A brief definition of the reference frames used by the software may be useful. The INS 202 may be mechanized in a locally level reference frame 300 tied to the center of mass of the air vehicle with reference directions of east (xl) 302, north (yl) 304, and up (zl) 306 as shown in FIG. 5A. As the vehicle moves in latitude, longitude, and altitude, the locally level frame moves with it. The smartphone and internal sensors may include their own reference frame called the case frame 308. In the Android operating system, the case frame directions are referenced normal to the screen of the smartphone 104 when oriented in its default position, with axes pointing to the right (xc) 310, to the top of the device (yc) 312, and up from the screen (zc) 314 as shown in FIG. 5B. Air vehicles typically have a body reference frame 316 defined by their roll 318, pitch 320, and yaw 322 axes such that xb points out the nose, yb points out the right side, and zb points down as shown in FIG. 5C. In one embodiment, the mount 102 may be mounted inside the airframe with the smartphone 104 positioned at the center of mass of the vehicle 50 and the case frame 308 aligned as closely as possible with the aircraft's roll 318, pitch 320, and yaw 322 axes. This location of the mount 102 may increase the performance of the INS 202 relative to other positions of the mount 102 and may help to preserve balance of the air vehicle 50. It should be noted that the orientation between the case frame 308 and the body frame 316 may be fixed for a rigid mount 102 and smartphone assembly, and a constant rotation matrix may be used to translate between the two. The body frame 316 may be useful for the autopilot and control function but might not be used in the INS mechanization.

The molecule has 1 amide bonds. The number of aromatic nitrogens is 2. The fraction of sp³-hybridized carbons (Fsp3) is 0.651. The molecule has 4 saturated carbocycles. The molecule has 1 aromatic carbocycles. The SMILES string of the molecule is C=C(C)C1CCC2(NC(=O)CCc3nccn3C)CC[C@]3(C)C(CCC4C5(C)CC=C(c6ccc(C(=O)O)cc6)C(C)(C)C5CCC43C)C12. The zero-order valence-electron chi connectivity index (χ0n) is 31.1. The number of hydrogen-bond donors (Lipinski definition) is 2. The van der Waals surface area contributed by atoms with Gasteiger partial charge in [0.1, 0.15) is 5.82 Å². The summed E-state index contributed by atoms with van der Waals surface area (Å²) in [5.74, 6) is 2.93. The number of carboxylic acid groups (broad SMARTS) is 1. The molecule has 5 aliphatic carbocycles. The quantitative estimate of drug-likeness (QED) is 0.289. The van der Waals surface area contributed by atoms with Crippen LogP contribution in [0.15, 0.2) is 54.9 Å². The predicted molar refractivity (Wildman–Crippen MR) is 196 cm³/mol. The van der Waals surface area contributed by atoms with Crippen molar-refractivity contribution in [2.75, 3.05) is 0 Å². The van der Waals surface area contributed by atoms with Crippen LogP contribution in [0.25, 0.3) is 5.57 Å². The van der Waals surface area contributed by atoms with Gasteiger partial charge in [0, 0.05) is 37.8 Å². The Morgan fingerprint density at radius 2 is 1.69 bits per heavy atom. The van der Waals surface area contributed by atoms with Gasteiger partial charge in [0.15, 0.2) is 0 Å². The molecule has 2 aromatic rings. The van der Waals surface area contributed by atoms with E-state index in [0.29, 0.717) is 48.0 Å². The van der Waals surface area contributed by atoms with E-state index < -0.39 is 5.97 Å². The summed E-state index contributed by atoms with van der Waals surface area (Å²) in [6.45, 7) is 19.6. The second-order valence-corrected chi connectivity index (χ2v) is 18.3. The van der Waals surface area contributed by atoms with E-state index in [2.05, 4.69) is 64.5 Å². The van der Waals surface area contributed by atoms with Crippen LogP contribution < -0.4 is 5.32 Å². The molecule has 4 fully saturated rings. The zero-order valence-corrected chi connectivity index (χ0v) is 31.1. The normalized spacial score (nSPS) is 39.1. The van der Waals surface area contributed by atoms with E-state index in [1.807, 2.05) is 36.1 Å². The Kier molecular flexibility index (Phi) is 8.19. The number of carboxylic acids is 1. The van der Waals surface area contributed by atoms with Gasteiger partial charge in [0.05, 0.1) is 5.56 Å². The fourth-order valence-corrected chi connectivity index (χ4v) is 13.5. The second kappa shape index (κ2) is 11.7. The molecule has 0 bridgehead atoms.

The INS state vector may be defined by latitude, longitude, height above the ellipsoid (altitude), velocity east, velocity north, velocity up, and a four element quaternion to represent attitude of the case frame 308 relative to the navigation frame. The state vector may also include three-dimensional accelerometer and gyroscope errors of non-orthogonality, scale factor, and bias. In one embodiment, the state vector may include three-dimensional magnetometer errors of non-orthogonality, scale factor, and bias. Gravity may be modeled using the formula of Somigliana because of its accuracy and computational ease, but other gravity models such as spherical harmonics may also be used. The state vector may be propagated through integration of the accelerations sensed by the smartphone's three-axis accelerometer. Acceleration may be measured relative to the case frame 308 and may be rotated into the navigation frame before integration. The attitude of the case frame 308 may be propagated with the rotation rate sensed by the smartphone's three-axis gyroscope. The accelerometer and gyroscope values are easily accessed with the Android SensorManager, and in some embodiments, the frequency may be set to SENSOR_DELAY_FASTEST. The state estimate and, equally helpful, the covariance, may be propagated through integration by the application 200. The integration time may be relatively short and may be limited by the frequency of the acceleration and rotation rates generated by the sensors and the performance of the smartphone CPU. The mentioned thesis contains a detailed discussion of the derivation and equations of motion of an INS mechanized in the locally level reference frame described here and such thesis may be referenced for additional details.